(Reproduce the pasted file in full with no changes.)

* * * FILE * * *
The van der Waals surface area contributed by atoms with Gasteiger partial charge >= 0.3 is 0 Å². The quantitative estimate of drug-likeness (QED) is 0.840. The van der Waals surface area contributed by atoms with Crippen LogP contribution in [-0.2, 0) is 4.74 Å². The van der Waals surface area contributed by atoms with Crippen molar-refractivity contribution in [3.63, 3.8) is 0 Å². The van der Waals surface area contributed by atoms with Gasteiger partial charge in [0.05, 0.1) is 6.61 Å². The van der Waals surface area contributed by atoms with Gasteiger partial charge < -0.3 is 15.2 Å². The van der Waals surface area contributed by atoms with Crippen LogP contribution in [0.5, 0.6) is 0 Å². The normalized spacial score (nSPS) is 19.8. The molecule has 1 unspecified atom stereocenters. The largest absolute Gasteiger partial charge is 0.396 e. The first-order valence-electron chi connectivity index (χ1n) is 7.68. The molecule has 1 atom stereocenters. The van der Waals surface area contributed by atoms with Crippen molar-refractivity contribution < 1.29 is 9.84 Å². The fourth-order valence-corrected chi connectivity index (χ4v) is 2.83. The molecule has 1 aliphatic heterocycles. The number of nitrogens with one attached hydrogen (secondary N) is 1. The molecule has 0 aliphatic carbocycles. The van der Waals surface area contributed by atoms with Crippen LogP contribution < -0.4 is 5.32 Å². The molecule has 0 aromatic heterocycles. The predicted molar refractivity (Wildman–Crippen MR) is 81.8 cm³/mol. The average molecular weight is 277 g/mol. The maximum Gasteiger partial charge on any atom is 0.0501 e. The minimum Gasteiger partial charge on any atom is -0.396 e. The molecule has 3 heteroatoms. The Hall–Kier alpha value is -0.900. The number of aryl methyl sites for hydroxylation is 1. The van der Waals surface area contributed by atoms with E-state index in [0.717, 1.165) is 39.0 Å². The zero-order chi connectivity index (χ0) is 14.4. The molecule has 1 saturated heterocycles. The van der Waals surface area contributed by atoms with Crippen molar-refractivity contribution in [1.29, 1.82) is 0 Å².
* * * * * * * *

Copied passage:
The van der Waals surface area contributed by atoms with Gasteiger partial charge >= 0.3 is 0 Å². The quantitative estimate of drug-likeness (QED) is 0.840. The van der Waals surface area contributed by atoms with Crippen LogP contribution in [-0.2, 0) is 4.74 Å². The van der Waals surface area contributed by atoms with Crippen molar-refractivity contribution in [3.63, 3.8) is 0 Å². The van der Waals surface area contributed by atoms with Gasteiger partial charge in [0.05, 0.1) is 6.61 Å². The van der Waals surface area contributed by atoms with Gasteiger partial charge < -0.3 is 15.2 Å². The van der Waals surface area contributed by atoms with Crippen LogP contribution in [0.5, 0.6) is 0 Å². The normalized spacial score (nSPS) is 19.8. The molecule has 1 unspecified atom stereocenters. The largest absolute Gasteiger partial charge is 0.396 e. The first-order valence-electron chi connectivity index (χ1n) is 7.68. The molecule has 1 atom stereocenters. The van der Waals surface area contributed by atoms with Crippen molar-refractivity contribution < 1.29 is 9.84 Å². The fourth-order valence-corrected chi connectivity index (χ4v) is 2.83. The molecule has 1 aliphatic heterocycles. The number of nitrogens with one attached hydrogen (secondary N) is 1. The molecule has 0 aliphatic carbocycles. The van der Waals surface area contributed by atoms with Crippen LogP contribution < -0.4 is 5.32 Å². The molecule has 0 aromatic heterocycles. The predicted molar refractivity (Wildman–Crippen MR) is 81.8 cm³/mol. The average molecular weight is 277 g/mol. The maximum Gasteiger partial charge on any atom is 0.0501 e. The minimum Gasteiger partial charge on any atom is -0.396 e. The molecule has 3 heteroatoms. The Hall–Kier alpha value is -0.900. The number of aryl methyl sites for hydroxylation is 1. The van der Waals surface area contributed by atoms with E-state index in [0.717, 1.165) is 39.0 Å². The zero-order chi connectivity index (χ0) is 14.4. The molecule has 1 saturated heterocycles. The van der Waals surface area contributed by atoms with Crippen molar-refractivity contribution in [1.29, 1.82) is 0 Å².